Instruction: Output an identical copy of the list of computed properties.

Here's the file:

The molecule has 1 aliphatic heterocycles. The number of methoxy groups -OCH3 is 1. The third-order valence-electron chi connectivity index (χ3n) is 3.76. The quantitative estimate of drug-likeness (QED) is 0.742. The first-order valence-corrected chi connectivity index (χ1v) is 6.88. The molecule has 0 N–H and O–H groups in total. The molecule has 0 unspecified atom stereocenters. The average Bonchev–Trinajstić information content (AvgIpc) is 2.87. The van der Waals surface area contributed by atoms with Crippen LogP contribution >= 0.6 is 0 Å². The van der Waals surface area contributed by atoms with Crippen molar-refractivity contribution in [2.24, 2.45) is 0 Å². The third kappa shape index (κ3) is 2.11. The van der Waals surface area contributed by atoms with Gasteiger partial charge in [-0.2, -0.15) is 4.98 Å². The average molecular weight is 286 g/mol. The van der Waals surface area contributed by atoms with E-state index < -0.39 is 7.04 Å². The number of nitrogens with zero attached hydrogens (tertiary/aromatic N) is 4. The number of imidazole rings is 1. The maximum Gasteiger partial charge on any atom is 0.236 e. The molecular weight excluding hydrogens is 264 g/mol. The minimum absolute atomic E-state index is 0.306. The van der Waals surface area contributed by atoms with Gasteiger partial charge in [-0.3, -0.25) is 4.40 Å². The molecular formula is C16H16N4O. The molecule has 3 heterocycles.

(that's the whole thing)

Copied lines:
The molecule has 1 aliphatic heterocycles. The number of methoxy groups -OCH3 is 1. The third-order valence-electron chi connectivity index (χ3n) is 3.76. The quantitative estimate of drug-likeness (QED) is 0.742. The first-order valence-corrected chi connectivity index (χ1v) is 6.88. The molecule has 0 N–H and O–H groups in total. The molecule has 0 unspecified atom stereocenters. The average Bonchev–Trinajstić information content (AvgIpc) is 2.87. The van der Waals surface area contributed by atoms with Crippen LogP contribution >= 0.6 is 0 Å². The van der Waals surface area contributed by atoms with Crippen molar-refractivity contribution in [2.24, 2.45) is 0 Å². The third kappa shape index (κ3) is 2.11. The van der Waals surface area contributed by atoms with Gasteiger partial charge in [-0.2, -0.15) is 4.98 Å². The average molecular weight is 286 g/mol. The van der Waals surface area contributed by atoms with E-state index < -0.39 is 7.04 Å². The number of nitrogens with zero attached hydrogens (tertiary/aromatic N) is 4. The number of imidazole rings is 1. The maximum Gasteiger partial charge on any atom is 0.236 e. The molecular weight excluding hydrogens is 264 g/mol. The minimum absolute atomic E-state index is 0.306. The van der Waals surface area contributed by atoms with Gasteiger partial charge in [-0.3, -0.25) is 4.40 Å². The molecular formula is C16H16N4O. The molecule has 3 heterocycles.